FAAN applied to set aside the Enforcement Order, and also applied to adjourn the enforcement claim pending the outcome of the Nigerian proceedings. In response, AIC cross-applied for a condition that any adjournment be on terms that FAAN provide security for the Award. Those applications were heard by the English High Court on 25 July 2019, and the Enforcement Order was set aside and the enforcement claim adjourned on condition that FAAN provided security in the amount of c.$24 million. Permission to appeal that decision was refused by the Court of Appeal.

FAAN subsequently obtained permission to provide the security in the form of a bank guarantee. AIC was in turn granted the right to seek permission to enforce the Award if the guarantee was not forthcoming by 29 October 2019. FAAN subsequently obtained an extension of time for the provision of the guarantee until 14 November 2019, and then sought a further extension of time until 5 December 2019.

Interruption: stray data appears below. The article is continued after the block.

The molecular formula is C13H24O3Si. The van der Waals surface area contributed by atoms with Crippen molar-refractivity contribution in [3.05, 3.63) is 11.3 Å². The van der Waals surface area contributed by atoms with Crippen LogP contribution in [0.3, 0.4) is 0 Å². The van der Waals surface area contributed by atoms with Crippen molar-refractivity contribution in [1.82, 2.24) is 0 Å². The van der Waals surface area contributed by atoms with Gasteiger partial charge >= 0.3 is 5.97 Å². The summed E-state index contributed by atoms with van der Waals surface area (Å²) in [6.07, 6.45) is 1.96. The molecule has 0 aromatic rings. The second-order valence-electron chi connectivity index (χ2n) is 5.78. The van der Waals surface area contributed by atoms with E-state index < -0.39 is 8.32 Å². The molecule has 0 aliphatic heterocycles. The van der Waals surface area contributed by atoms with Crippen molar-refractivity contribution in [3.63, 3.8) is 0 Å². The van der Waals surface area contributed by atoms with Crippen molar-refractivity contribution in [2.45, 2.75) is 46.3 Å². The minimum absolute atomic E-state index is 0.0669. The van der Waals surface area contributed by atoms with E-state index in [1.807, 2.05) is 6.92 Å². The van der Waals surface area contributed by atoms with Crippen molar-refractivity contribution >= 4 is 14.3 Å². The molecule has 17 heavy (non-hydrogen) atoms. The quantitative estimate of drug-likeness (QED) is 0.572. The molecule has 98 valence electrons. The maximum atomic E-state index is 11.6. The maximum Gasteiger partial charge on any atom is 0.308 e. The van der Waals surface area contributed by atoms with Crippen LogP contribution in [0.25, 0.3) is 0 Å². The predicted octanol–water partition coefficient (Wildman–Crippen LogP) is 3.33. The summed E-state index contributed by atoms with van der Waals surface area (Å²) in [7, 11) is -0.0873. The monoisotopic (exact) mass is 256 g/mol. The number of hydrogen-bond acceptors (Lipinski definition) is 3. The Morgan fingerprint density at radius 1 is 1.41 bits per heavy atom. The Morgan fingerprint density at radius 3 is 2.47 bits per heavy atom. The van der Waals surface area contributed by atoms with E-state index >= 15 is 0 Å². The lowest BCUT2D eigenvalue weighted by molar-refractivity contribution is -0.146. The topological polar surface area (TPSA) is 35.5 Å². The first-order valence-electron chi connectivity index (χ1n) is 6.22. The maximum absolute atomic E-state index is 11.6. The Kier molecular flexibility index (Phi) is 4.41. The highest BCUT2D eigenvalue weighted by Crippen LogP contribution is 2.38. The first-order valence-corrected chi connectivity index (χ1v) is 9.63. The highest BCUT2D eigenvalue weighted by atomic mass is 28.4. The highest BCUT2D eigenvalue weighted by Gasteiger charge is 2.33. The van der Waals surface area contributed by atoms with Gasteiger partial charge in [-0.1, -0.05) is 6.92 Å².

At a hearing on 6 December 2019, and with the guarantee having not been provided, and no further extension of time sought, the High Court proceeded to give an immediate oral judgment permitting AIC to enforce the Award.

After the hearing, but on that same day, FAAN obtained the guarantee and provided a copy to AIC: informing AIC of its intention to apply for the Judge to reopen her decision granting AIC permission to enforce the Award. That application was made on 8 December 2019, prior to the 6 December order being sealed. AIC also applied for relief from any sanction imposed by the late provision of the guarantee (namely permission to enforce the Award). Those applications were heard by the same Judge on 13 December 2019, whereupon she reopened her order, granted an extension of time for the provision of the guarantee and relief from sanctions, and adjourned the enforcement claim pending the outcome of the Nigerian proceedings.